'How should I think of it? ' I asked.

'You must not think of God, the Father of all, whom we hold to be filled with the highest good, as having received this good into Himself from without, nor that He has it by nature in such a manner that you might consider Him, its possessor, and the happiness possessed, as having different essential existences. For if you think that good has been received from without, that which gave it must be more excellent than that which received it; but we have most rightly stated that He is the most excellent of all things. And if you think that it is in Him by His nature, but different in kind, then, while we speak of God as the fountain-head of all things, who could imagine by whom these different kinds can have been united? Lastly, that which is different from anything cannot be the thing from which it differs. So anything which is by its nature different from the highest good, cannot be the highest good. And this we must not think of God, than whom there is nothing more excellent, as we have agreed. Nothing in this world can have a nature which is better than [84] its origin, wherefore I would conclude that that which is the origin of all things, according to the truest reasoning, is by its essence the highest good.'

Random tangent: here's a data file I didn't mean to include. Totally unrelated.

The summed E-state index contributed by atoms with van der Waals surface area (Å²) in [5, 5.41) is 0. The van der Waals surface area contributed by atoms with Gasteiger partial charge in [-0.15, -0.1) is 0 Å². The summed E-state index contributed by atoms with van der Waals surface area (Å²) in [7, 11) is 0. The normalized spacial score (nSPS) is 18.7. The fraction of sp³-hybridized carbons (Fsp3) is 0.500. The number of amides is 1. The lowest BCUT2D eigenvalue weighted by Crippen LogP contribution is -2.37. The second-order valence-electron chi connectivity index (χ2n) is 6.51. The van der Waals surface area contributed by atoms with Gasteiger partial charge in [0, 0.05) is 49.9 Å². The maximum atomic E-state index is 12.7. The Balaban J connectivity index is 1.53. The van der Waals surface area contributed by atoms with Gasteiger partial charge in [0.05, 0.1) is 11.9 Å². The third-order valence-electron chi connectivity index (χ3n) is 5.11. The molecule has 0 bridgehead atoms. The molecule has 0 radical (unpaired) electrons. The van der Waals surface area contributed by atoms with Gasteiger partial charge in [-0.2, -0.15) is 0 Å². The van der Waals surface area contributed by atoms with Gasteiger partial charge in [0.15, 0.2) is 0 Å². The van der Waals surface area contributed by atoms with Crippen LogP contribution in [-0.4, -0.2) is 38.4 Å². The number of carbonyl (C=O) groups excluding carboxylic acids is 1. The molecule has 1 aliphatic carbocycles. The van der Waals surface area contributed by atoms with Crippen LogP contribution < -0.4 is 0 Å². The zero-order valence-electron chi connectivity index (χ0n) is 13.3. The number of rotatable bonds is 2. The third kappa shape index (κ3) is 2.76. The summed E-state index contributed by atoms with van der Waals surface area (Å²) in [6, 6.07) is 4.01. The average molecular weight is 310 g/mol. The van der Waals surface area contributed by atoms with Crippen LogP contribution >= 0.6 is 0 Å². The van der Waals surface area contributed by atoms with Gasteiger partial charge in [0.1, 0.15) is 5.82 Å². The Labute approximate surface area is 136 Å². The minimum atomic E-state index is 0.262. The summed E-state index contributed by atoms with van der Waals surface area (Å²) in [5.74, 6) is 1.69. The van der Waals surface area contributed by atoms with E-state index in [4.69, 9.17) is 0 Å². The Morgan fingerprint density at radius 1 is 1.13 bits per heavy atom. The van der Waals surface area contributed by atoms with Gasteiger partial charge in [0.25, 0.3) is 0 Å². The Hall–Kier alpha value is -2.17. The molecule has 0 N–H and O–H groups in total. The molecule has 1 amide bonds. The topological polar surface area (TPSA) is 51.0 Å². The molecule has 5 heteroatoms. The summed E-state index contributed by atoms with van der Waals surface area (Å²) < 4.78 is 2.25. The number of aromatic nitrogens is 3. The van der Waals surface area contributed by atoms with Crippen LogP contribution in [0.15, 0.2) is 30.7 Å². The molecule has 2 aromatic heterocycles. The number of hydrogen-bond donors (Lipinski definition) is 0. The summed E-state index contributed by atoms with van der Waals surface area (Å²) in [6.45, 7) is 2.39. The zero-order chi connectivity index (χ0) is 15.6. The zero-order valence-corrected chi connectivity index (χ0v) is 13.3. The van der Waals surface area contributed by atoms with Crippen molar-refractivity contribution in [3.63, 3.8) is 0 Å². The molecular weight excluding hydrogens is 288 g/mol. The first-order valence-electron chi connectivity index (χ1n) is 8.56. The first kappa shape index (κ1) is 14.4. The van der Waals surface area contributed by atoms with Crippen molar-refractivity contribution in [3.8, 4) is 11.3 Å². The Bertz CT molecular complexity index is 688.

'Most truly,' I said.

'You agree that the highest good is happiness? '


'Then you must allow that God is absolute happiness?

'I cannot deny what you put forward before, and I see that this follows necessarily from those propositions.'

'Look then,' she said,' whether it is proved more strongly by this too: there cannot be two highest goods which are different. For where two good things are different, the one cannot be the other; wherefore neither can be the perfect good, while each is lacking to the other. And that which is not perfect cannot be the highest, plainly. Therefore if two things are highest good, they cannot be different. Further, we have proved to ourselves that both happiness and God are each the highest good. Therefore the highest Deity must be identical with the highest happiness.'

'No conclusion,' I said,' could be truer in fact, or more surely proved by reason, or more worthy of our God.'